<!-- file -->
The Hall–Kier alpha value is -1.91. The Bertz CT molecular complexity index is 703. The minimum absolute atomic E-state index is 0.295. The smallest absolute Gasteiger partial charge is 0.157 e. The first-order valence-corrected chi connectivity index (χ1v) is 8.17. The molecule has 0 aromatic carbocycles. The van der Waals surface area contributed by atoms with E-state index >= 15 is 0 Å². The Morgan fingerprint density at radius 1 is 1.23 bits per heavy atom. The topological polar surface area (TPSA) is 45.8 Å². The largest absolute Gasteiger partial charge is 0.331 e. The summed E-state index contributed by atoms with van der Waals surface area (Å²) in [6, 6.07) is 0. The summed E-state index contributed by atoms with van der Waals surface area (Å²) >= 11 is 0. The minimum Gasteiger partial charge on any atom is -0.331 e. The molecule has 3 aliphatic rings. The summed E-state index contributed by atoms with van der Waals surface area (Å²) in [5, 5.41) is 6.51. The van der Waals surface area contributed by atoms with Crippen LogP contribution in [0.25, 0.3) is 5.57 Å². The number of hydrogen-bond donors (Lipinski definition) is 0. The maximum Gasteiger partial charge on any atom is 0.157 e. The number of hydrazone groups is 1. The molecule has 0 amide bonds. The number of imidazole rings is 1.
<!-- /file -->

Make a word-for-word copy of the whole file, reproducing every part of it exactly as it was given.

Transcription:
The Hall–Kier alpha value is -1.91. The Bertz CT molecular complexity index is 703. The minimum absolute atomic E-state index is 0.295. The smallest absolute Gasteiger partial charge is 0.157 e. The first-order valence-corrected chi connectivity index (χ1v) is 8.17. The molecule has 0 aromatic carbocycles. The van der Waals surface area contributed by atoms with E-state index >= 15 is 0 Å². The Morgan fingerprint density at radius 1 is 1.23 bits per heavy atom. The topological polar surface area (TPSA) is 45.8 Å². The largest absolute Gasteiger partial charge is 0.331 e. The summed E-state index contributed by atoms with van der Waals surface area (Å²) in [6, 6.07) is 0. The summed E-state index contributed by atoms with van der Waals surface area (Å²) >= 11 is 0. The minimum Gasteiger partial charge on any atom is -0.331 e. The molecule has 3 aliphatic rings. The summed E-state index contributed by atoms with van der Waals surface area (Å²) in [5, 5.41) is 6.51. The van der Waals surface area contributed by atoms with Crippen LogP contribution in [0.25, 0.3) is 5.57 Å². The number of hydrogen-bond donors (Lipinski definition) is 0. The maximum Gasteiger partial charge on any atom is 0.157 e. The number of hydrazone groups is 1. The molecule has 0 amide bonds. The number of imidazole rings is 1.